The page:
Perhaps you could expand on how you reached that opinion? The installation nagware? The forced installation itself? The compulsory updates? The many different driver problems? The lost data? The lost or disabled applications? The spyware? Anything I missed?
In which case they are living on borrowed time - one update to Windows may clobber their application and, if it's so important, their business.
That's always assuming that W10 hasn't killed it already or is threatening to.
The problem here is that we, the people that comment here on El Reg, probably have a degree of knowledge about the thing that we work with. We are, however, not necessarily in control of our own destiny, often caught between companies that sometimes do outrageous and occasionally unethical things to maintain their hold over it customers and those in charge of company purses who aren't always technically literate. They don't know IT but they know what they like.
Add that to the millions of home users who aren't necessarily savvy enough to allow for situations like this and have no recourse to legal representation against someone as big as Microsoft and there we have it. It's the reason why Microsoft and others get away with this sort of thing every time and those of us that are technically savvy enough to see what is going on get caught in the middle trying to make the best of a bad job.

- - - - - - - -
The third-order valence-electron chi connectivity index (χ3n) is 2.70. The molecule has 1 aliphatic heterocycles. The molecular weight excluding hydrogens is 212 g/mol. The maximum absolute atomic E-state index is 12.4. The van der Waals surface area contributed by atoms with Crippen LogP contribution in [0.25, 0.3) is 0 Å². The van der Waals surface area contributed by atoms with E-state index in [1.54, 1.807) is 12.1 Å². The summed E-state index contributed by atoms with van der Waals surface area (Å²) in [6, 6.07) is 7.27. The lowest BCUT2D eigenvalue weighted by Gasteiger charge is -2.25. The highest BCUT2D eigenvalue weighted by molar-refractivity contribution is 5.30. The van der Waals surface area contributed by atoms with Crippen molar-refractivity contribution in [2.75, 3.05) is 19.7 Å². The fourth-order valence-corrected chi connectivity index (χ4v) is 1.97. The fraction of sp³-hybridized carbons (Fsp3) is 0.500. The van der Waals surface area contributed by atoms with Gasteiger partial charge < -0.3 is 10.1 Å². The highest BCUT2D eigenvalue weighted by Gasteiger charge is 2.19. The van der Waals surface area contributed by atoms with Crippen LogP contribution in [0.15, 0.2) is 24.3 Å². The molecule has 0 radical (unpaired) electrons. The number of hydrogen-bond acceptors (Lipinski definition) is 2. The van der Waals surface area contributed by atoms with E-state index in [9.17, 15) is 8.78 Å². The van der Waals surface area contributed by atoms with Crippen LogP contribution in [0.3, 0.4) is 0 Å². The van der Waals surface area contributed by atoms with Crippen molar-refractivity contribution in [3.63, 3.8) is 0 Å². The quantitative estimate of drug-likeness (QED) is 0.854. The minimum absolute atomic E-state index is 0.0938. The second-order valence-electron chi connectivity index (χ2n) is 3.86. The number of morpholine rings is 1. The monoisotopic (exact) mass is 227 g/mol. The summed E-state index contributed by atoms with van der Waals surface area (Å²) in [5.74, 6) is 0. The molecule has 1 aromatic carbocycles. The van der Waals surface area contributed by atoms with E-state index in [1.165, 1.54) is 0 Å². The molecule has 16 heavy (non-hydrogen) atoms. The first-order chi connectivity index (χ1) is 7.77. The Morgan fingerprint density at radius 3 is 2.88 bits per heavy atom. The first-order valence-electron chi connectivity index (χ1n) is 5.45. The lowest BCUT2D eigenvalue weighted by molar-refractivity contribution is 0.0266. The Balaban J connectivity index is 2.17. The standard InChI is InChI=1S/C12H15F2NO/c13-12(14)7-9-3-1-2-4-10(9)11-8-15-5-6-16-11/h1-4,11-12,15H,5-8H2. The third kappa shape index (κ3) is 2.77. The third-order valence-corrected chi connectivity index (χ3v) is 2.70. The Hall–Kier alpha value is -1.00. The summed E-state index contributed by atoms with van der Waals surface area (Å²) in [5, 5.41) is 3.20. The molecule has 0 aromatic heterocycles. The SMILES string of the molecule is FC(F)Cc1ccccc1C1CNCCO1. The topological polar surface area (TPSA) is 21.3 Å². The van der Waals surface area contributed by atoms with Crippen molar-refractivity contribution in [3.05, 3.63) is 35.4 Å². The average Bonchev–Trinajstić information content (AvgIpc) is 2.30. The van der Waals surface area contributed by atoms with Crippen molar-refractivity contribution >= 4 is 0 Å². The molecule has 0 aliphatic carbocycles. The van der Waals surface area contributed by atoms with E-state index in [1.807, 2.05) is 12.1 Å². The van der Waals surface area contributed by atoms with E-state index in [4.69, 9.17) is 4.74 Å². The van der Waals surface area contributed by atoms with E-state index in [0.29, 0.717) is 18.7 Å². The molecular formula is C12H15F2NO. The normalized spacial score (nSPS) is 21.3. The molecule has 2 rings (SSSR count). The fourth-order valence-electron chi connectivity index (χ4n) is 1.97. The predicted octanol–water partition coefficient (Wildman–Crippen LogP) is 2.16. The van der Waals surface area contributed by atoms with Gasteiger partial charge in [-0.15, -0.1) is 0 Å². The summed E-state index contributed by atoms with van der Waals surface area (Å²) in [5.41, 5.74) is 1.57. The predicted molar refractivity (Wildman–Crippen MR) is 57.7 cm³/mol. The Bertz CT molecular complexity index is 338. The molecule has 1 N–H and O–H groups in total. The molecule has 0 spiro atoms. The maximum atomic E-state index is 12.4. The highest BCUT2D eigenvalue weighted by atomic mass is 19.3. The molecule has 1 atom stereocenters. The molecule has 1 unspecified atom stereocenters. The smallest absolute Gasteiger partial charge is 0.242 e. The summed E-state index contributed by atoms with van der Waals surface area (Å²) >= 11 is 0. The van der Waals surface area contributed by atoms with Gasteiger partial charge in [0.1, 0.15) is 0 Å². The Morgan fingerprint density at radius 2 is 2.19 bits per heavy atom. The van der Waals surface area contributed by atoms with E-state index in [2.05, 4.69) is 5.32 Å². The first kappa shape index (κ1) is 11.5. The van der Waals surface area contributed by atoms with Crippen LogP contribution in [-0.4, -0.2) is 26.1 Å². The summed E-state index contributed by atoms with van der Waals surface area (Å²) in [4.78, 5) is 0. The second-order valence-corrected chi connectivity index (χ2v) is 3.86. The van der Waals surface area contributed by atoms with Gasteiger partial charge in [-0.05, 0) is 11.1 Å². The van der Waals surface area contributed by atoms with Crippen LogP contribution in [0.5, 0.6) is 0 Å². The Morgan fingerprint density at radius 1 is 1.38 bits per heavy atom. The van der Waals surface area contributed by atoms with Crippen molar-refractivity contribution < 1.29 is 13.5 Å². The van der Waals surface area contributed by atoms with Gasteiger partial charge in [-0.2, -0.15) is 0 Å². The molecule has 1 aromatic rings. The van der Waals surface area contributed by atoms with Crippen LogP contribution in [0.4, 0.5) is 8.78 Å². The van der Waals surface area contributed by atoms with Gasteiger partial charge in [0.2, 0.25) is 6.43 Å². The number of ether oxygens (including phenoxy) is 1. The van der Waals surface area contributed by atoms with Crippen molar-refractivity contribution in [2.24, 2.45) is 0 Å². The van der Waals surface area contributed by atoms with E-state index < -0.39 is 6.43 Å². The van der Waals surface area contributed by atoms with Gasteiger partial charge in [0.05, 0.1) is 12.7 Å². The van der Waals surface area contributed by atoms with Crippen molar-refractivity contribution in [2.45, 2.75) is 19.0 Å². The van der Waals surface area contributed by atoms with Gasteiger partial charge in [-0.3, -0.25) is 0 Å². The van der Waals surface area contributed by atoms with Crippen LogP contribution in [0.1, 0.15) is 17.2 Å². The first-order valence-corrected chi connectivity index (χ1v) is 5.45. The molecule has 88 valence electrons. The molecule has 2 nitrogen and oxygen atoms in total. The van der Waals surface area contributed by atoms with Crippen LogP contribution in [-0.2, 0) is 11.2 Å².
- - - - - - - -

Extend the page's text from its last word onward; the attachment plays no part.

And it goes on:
EVERY F*CKING TIME.
Note to El Reg............NEED IRONY ICON!!!
I forget how long it has been since I asked for one of those...
It occurs to me that customer service is becoming more of a joke, mostly because they are seen as the bottom of the heap in IT terms. Phone jockeys. People who have but one goal in life which is to tell users to turn it off and on again. Those who are serious about the work often get crapped on, both by their superiors and in monetary terms because they are seen as grunts.
There's an old, old saying. Pay peanuts, get monkeys. I'd go further than that in that I believe that the monkeys are already in residence at some companies and nothing is being done about it. Those that are willing to be trained aren't being trained. As long as they get through umpteen calls a day, dealing with all sorts of levels of user competence and temper, sticking (at least superficially) to the standard and following procedure, then all is right with the world. That's how I see such companies as BT with whom I have had plenty of dealings with over the years and have had more to complain about than to compliment.
Not every service centre or help desk is that bad. I know of such groups that work well together and provide a level of support that BT users would envy if they came across it. They understand that ITIL is a framework and know how to apply it, not a handy badge to make them look good in the eyes of their peers. Would that every company were as serious.